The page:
You’ve probably noticed news of Vault 7 (Wikileaks’ latest leak) with vague interest. If you’re not doing anything of concern to the CIA, it doesn’t apply to you, right? Well, no. Not directly anyway. But contained within the 8761 files that have been released so far, are details of how automated vehicles and machines can be hacked.
Automation is rapidly becoming a feature of our present reality, not a distant science-fiction future. Even those of us who don’t possess any fully-automated machines aren’t safe. Basically, whether it’s on your farm, in your factory or in your carport, machines with an element of online control can be hacked.
Of course, the CIA doesn’t tend to have a whole lot of interest in the lives of average Australians. But Wikileaks’ Vault 7 publication, the first round of which has been dubbed ‘Year Zero’, reveals a lot about the techniques of the CIA hackers.
Why was the information leaked?
According to the press release accompanying Vault 7:
“The source wishes to initiate a public debate about the security, creation, use, proliferation and democratic control of cyber weapons. Once a single cyber ‘weapon’ is ‘loose’ it can spread around the world in seconds, to be used by rival states, cyber mafia and teenage hackers alike.”
This is where the leak becomes relevant to those of us who will never be blips on the CIA’s radar. While the concept of opening up public debate seems noble, the release reveals the very information it highlights as dangerous, placing it in reach of the “rival states, cyber mafia and teenage hackers” they claim to be concerned about.
What has Wikileaks revealed in Year Zero?
The massive set of documents reveals the training, exercises, conversations and ongoing work of the CIA’s global troop of hackers. Otherwise known as the Center for Cyber Intelligence (CCI), the CIA’s hacking division appears to have more than 5000 users and has been a prolific producer of viruses, trojans, hacking systems, and malware.
No Operating System has been left out and personal security products (from Bitdefender to Kaspersky) have all been targeted for weaknesses. Software and operating systems are attacked through undisclosed security vulnerabilities (aka “zero days”).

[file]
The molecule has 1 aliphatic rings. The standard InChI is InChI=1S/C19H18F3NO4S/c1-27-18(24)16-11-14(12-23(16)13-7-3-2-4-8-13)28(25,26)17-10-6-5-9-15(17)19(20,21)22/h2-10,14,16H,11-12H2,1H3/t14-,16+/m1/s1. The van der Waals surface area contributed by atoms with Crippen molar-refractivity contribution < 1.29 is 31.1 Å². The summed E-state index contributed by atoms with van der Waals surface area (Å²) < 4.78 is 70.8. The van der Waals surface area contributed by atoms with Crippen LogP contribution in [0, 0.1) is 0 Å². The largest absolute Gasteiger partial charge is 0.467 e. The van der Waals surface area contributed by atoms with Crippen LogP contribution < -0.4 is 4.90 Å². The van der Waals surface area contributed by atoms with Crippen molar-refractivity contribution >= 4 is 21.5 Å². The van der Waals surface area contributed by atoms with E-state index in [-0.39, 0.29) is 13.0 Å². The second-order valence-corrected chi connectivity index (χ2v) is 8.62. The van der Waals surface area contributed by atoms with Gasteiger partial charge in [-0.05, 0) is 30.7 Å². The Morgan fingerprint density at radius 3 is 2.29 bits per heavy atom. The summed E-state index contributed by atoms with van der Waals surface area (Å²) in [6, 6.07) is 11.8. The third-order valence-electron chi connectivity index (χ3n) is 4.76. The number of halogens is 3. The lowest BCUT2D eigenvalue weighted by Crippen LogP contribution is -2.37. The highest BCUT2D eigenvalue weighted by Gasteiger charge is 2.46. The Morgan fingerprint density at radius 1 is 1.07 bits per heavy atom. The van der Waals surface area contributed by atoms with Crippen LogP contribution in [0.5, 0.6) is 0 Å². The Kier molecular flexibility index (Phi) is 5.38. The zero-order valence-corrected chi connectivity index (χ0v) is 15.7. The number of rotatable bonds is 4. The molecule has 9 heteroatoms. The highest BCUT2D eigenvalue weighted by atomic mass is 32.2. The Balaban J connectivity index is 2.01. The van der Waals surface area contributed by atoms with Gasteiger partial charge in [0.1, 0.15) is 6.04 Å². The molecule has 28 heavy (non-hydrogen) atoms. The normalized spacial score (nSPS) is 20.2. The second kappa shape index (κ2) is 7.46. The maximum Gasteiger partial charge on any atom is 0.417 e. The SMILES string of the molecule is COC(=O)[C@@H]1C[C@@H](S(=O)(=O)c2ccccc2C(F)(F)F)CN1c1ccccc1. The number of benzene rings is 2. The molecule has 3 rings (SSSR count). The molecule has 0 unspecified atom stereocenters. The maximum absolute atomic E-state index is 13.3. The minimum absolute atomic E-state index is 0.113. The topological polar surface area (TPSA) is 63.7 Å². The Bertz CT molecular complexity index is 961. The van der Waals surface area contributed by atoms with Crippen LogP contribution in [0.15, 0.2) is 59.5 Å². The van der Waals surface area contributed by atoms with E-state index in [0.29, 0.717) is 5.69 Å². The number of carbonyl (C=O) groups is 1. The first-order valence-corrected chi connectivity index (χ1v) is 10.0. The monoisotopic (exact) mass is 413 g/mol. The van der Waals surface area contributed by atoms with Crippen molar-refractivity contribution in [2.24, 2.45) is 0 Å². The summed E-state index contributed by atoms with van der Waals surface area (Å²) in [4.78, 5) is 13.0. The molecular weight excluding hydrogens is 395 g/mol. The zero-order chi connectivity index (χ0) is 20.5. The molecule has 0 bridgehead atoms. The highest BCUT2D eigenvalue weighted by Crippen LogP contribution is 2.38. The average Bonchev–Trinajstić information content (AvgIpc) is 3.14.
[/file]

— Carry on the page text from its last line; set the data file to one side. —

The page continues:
Details are revealed about making attack appear to stem from other sources. So it seems all the conspiracy theories about the CIA framing Russia in the D.N.C and Podesta hacks may have been right. Unless, of course, this is another red herring. But lets not burrow down that rabbit hole.
The problem for everyday humans is this: if the CIA can hack these systems, so can anyone who discovers the vulnerabilities. And Wikileaks has unleashed a massive dump of information relating to the CIA’s processes.
Automated vehicles targeted
The Embedded Development Branch (EDB) section of the release is where the potential for automated vehicle hacking lies. Specifically, the “Weeping Angel” project. Part of this attack is targeted at Samsung Smart TVs. Infected machines are placed in a self-explanatory ‘Fake-Off’ mode. The apparently switched-off TV is then supposedly capable of recording and transmitting conversations, over the internet, to a CIA server.
Vehicle systems are specifically highlighted as possible targets for hacking in a section titled “Potential Mission Areas for EDB”. Wikileaks makes the inference that this could:
“permit the CIA to engage in nearly undetectable assassinations.”
However, it must be stressed that this jump in logic isn’t based on any overt evidence. Current vehicles may only be activated, like the smart TVs, as covert listening devices. However, with automated vehicles and machines on the horizon, it is feasible that any IoT machine could be hacked and control taken over remotely. If you aren’t yet familiar with the Internet of Things (IoT), here’s one of the best primers we’ve seen on the topic:
Why is this a problem?
The Wikileaks files contain a free license for a coding editor (if you’re game enough to trust it), as well as detailed how-tos for their processes.
With companies like New Holland, John Deere and Kubota already offering systems of control for farmers to link their machines, and the IoT looming in every other aspect of our lives, this threat potential is real. It won’t be the CIA messing with your car or tractor. But these CIA hackers are everyday people. What they can do, anyone can do.
The content of the Wikileaks release demonstrates this perfectly. While they may be working for the CIA, the hackers are still geeks and memelords at heart, using meme-inspired project titles like “Philosoraptor”, “Roid Rage” and “Candy Mountain”. Some of the chat sessions included are also more funny than revealing:
If these guys are capable of hacking automated systems, it’s only a matter of time before the rest of the world catches up.
A note for the conspiracy obsessed
If you know any keen conspiracy theorists, budding hackers or reporters, send them a link to the Wikileaks Vault 7 Release. The multi-national information sharing agency claims it has intentionally left tons of juicy leads buried in the obese release.
“They’re there. Look. Those who demonstrate journalistic excellence may be considered for early access to future parts.”
Just be warned, there are documents missing, marked as “still under analysis by Wikileaks”, and a lot of information has been redacted with no indication as to whether it will ever be released.